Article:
Investors and startups are becoming rapidly more interested in psilocybin as a mental health treatment. However questions remain about the ownership of and access to a substance that is arguably a part of collective human heritage. Existing frameworks for protecting indigenous genetic resources and traditional knowledge have struggled to keep up with advances in science and medicine, challenging attempts to develop drugs equitably and in integrity. Meanwhile, the international community is also grappling with whether and how these frameworks apply to synthetic biology – dilemmas with implications for the ongoing development of psilocybin into a medicine.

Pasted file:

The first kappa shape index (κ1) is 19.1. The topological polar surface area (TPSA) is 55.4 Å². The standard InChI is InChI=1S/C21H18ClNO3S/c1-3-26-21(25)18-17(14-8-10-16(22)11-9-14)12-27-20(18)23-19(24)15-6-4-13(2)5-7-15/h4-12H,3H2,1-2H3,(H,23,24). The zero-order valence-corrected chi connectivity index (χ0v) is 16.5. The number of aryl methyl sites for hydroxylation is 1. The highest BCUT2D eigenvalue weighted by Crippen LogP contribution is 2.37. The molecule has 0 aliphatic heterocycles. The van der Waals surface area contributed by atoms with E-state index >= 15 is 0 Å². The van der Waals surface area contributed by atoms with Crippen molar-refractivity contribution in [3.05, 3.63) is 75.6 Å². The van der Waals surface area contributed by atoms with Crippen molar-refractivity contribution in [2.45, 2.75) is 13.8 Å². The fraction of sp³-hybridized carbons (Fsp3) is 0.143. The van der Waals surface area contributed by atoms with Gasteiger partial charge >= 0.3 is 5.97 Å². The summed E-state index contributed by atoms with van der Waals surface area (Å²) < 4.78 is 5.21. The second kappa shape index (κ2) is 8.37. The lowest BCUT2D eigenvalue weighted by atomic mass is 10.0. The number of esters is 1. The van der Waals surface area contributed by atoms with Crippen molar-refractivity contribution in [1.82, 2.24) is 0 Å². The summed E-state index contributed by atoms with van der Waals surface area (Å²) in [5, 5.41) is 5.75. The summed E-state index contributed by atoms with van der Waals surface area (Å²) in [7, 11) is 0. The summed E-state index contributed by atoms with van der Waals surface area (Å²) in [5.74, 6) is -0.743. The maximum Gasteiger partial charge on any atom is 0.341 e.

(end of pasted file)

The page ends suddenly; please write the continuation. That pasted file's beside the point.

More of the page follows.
We will begin with a brief overview of how intellectual property works (and what communities can do to challenge overbroad patenting efforts). We will also introduce relevant international frameworks (such as the Convention on Biological Diversity and the Nagoya Protocol) to situate emerging concerns within broader dialogues about the commercialization of biological resources and traditional knowledge around the world. Then we will shift to an interactive discussion that will explore the ethics of legalizing and commercializing psychedelic plant medicines such as psilocybin, and principles for equitably sharing the benefits of indigenous knowledge.